Another Chapter in Hillary's Attempt to Rewrite History on Iraq

Her broad-brush attempt to blur her shape-shifting approach to Iraq is a favorite of pro-war Democrats desperately trying to align themselves with the majority of the American people, at least until the election.
This post was published on the now-closed HuffPost Contributor platform. Contributors control their own work and posted freely to our site. If you need to flag this entry as abusive, send us an email.

In a 1939 radio address, Franklin Roosevelt declared, "Repetition does not transform a lie into a truth." When it comes to Iraq, Hillary Clinton is doing everything in her power to prove him wrong -- repeatedly trying to rewrite history and belatedly catch up with public opinion against the war.

She did it during the first Democratic presidential debate, and she was at it again this morning on the Today show.

The issue was former president Bill Clinton's campaign trail complaints that it's unfair for Barack Obama to be characterized as more antiwar than his wife since they hold essentially the same position on the war.

Matt Lauer quoted Obama's retort that that was true "if you leave out the fact that she authorized and supported the war there and I said it was a bad idea" and played a clip of him saying "I think it is fair to say that we had a fundamentally different opinion on the wisdom of this war. And I don't think we can revise history when it comes to that."

Lauer then asked Hillary, "Was there a fundamental difference in 2002 between you and him?"

Instead of honestly explaining her transformation from pro-war supporter to cheerleader of the war's progress to tentative opponent of the war to her current incarnation as long-term opponent of the war, Hillary skipped right over the unpleasant past and tried to talk only about the future: "Well, you know, Matt, I think the important thing is for the Democrats to be united in trying to either persuade or require this president to change this direction now -- that's what all of us in the Senate are trying to do." Sure, why answer the question when you can divert attention and blur the differences between you and your opponents?

Hillary also dutifully hit her talking point that she's been "saying for a number of years" that we should bring our troops home -- trying to rhetorically paper-over the fact that for most of those years she was actually trying to have it both ways on Iraq: dipping her toe in the rising anti-war tide by voting for a phased redeployment of troops while steadfastly arguing against setting any kind of deadline for bringing our troops home (for instance, less than a year ago, in June 2006, she said she did not "think it is smart strategy to set a date certain. I do not agree that that is in the best interest of our troops or our country").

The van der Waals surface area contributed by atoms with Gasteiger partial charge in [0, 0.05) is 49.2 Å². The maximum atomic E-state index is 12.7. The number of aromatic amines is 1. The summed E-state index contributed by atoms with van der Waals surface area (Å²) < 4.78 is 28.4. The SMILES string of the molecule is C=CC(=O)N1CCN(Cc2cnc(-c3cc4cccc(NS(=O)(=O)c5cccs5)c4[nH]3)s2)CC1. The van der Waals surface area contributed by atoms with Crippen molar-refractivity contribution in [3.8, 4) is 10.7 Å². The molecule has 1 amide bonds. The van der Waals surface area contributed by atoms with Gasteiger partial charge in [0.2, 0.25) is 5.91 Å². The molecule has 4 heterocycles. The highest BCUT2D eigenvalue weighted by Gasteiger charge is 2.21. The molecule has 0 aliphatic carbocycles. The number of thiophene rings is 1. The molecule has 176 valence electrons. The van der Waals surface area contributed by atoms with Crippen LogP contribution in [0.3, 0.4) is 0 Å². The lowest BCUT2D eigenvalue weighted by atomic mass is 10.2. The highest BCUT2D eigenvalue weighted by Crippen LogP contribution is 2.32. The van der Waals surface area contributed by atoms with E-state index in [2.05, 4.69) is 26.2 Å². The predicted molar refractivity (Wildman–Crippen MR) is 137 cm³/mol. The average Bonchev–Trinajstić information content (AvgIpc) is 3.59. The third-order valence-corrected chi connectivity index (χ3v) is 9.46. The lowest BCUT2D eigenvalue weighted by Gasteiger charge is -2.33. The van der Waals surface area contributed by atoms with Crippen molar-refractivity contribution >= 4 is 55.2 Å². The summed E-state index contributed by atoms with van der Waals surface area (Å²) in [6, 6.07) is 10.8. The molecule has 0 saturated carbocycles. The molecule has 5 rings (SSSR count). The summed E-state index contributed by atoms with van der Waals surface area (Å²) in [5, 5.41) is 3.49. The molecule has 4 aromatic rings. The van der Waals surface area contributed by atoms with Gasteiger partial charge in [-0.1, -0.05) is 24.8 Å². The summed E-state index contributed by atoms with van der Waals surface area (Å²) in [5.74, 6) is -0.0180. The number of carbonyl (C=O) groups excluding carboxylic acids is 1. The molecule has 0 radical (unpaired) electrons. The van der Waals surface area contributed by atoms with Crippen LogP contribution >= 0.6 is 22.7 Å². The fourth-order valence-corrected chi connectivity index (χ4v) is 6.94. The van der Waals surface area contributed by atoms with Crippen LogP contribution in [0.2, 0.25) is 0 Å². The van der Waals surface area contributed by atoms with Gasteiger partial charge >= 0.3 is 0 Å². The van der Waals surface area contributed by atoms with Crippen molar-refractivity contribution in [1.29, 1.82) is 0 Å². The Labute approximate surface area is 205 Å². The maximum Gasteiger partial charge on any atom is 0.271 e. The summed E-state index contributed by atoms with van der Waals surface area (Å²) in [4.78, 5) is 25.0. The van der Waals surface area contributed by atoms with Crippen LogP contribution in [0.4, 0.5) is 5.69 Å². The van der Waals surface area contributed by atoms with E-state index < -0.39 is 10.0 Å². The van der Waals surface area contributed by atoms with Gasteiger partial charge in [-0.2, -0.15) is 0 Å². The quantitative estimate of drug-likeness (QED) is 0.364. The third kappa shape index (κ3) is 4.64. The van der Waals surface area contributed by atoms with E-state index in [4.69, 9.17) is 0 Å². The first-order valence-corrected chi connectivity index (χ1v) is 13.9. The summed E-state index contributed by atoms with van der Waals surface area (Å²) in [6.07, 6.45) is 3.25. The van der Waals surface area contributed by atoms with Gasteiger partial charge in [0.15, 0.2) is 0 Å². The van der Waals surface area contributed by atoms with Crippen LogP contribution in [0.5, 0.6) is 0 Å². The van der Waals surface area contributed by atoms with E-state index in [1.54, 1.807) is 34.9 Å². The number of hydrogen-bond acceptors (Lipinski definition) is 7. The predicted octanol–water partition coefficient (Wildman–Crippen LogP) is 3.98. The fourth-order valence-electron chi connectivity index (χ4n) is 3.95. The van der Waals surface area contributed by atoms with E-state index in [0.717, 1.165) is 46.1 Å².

This broad-brush, who-cares-about-details approach to Iraq is a favorite of pro-war Democrats desperately trying to align themselves with the majority of the American people, at least until the election. Are we forgetting Joe Lieberman, who claimed during his campaign against Ned Lamont, "No one wants to end the war in Iraq more than I do"? And there he is now, Tweedle-Dee to John McCain's pro-surge Tweedle-Dum.

As the Democrats continue to push for an end to the war, the devil will most certainly be in the details -- and pretending everyone is on the same page will do little to help voters decide which candidate to support. Which is exactly how Hillary wants it.

She's even trying to turn her chronic shape-shifting on Iraq into an asset, telling Matt Lauer that she's "put forth a number of approaches." See, she wasn't trying to cover all her bases -- she was putting forth a number of approaches.

Hillary obviously was paying attention during Bill Clinton's master class on rewriting history. Take his claim, made on a fundraising call with Hillary supporters in March, about the unfairness of the contrasting depiction of Hillary and Obama on the war: "To characterize Hillary and Obama's positions on the war as polar opposite is ludicrous. This dichotomy that's been set up to allow him to become the raging hero of the anti-war crowd on the Internet is just factually inaccurate."

Hmm, let's see... Hillary voted for the war and Obama passionately opposed it. Characterizing that as "polar opposite" hardly seems "factually inaccurate." Indeed, one might say it was "factually accurate." But when Lauer asked Hillary about this, she said, "I think he was referring to the voting records most Democrats have." Which, of course, he absolutely wasn't. He was talking about Obama.

Regarding her husband's claim, Hillary also told Lauer, "You'll have to ask him exactly what he meant..." -- which I have a sick feeling is going to be a phrase we are going to hear over and over and over in the months ahead as Bill Clinton tries to clear Hillary's path to the White House.

In the facts-at-our-fingertips age of the Internet, Hillary's blur-the-past strategy on Iraq takes a lot of chutzpah.

Support HuffPost

Popular in the Community